If you thought I was going to say South Africa, you’re right. I was. It could be there too.

So listen to what God is telling you. Often we already know and just don’t really want to admit it or think about it too hard. Then decide to trust and choose to obey. It’s worth it. And it’s the only way to really be happy.

From grace to umusa,


A facelift

Remember a year ago when we asked for your support in trying to give the Comfort Home a facelift?


Well it happened.  We had over $2000 come in to help not only with repainting but also with new curtains and new art work for the walls.

I started to post pictures several times but each time I would think about it, I would remember that another piece of the project was soon to be done and so I’d wait.  Well, the wait is over because the paint is on, the curtains are up, the artwork is up, the beautiful vinyl lettering from Merci Bow-Coup is up and it all looks great.

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Thank you to everyone who gave towards this project.  The difference was immediately noticeable.  Staff can function better with a proper desk and storage space.  Their work is now professional because their environment says it is!  Patients are surrounded by encouraging verses and beautiful artwork.

We’re thrilled with the results!

From grace to umusa,


South African Expressions

A first post from Duncan…He wrote this awhile back but never posted it and I was reminded of it as I read Counter Culture by David Platt when he wrote, “The difference between them (racist pastors in 1960s Alabama) and me is more one of degree than kind.”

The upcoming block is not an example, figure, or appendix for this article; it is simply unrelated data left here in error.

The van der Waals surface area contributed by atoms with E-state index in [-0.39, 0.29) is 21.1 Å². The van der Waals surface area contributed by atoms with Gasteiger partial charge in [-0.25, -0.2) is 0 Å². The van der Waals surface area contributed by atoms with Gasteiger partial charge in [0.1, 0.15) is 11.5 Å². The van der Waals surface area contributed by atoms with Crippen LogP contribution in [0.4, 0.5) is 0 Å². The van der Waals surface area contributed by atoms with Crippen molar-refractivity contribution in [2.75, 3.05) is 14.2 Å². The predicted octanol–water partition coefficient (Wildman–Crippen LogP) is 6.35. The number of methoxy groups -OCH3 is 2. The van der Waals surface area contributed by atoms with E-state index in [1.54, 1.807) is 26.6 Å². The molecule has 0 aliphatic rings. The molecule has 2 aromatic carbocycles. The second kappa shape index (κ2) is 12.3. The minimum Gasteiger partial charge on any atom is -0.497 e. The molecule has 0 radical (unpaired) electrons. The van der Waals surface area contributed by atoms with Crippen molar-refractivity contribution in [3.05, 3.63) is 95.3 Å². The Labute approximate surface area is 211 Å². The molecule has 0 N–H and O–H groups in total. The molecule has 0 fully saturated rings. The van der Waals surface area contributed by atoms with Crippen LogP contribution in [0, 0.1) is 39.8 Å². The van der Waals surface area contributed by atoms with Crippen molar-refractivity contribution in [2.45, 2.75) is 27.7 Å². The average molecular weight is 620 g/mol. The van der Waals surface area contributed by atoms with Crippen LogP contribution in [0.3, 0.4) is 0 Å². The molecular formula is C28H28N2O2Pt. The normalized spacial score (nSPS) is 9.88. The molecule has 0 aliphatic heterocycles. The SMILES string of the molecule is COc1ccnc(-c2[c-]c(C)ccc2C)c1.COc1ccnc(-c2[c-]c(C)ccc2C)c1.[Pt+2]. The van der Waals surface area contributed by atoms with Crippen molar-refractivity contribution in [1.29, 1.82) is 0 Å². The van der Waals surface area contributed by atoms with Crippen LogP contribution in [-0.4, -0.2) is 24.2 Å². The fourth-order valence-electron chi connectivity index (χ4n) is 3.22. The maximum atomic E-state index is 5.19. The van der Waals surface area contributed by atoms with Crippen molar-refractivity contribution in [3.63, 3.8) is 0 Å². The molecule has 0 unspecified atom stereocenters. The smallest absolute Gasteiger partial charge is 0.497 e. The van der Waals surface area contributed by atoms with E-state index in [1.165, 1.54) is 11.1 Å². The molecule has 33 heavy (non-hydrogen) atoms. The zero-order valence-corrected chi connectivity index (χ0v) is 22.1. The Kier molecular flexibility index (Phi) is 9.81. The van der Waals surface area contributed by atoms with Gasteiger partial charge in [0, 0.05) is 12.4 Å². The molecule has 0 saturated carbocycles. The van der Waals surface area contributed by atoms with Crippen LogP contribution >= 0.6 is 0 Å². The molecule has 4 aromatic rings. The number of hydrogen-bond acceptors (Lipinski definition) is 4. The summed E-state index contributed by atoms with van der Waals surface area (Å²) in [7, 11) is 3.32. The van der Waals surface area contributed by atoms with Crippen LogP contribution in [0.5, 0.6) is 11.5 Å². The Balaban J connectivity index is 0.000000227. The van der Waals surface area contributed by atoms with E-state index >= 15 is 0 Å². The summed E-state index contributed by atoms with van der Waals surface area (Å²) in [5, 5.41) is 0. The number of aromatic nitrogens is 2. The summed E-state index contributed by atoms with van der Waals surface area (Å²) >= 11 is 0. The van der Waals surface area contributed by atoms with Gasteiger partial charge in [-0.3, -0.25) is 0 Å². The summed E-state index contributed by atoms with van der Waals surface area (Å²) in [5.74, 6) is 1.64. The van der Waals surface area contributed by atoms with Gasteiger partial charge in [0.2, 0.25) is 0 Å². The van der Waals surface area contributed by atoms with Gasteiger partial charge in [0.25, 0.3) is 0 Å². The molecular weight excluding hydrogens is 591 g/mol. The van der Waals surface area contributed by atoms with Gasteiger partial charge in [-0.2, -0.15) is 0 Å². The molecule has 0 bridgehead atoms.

Having been in South Africa for a while now, we have started a small collection of terms that South Africans use which we were not at first accustomed to. For example, consider this hypothetical conversation:

  • Howzit?
    • Hectic!
  • Is it?
    • Hundred percent!
  • Eish!
    • Cheers!
  • Pleasure

Roughly translated to North-American, this would be:

  • How’s it going?
    • Terrible!
  • Really?
    • Totally!
  • Sorry to hear that…
    • So long
  • Been good to see you

These and other idioms are interesting and fun to use, but there’s an expression that always sets me on edge. I’ve heard it numerous times from people of various backgrounds. As they talk about their country I often hear South Africans say “I’m not racist, but…”

This is usually followed by a sweeping generalization of a group of people defined by either the colour of their skin or a place of origin – a generalization of how a group of people act, feel, or think about things.


Is that not racism?

Does not the generalizing of people who are different from us in some way, particularly when it comes to their skin colour, constitute racism? Can someone make racist statements and not be racist? It is possible to repeat a statement one has heard somewhere and not actually believe it, but the comments I have heard have come with an emotional quality, revealing that the speaker believes it to be at least mostly true.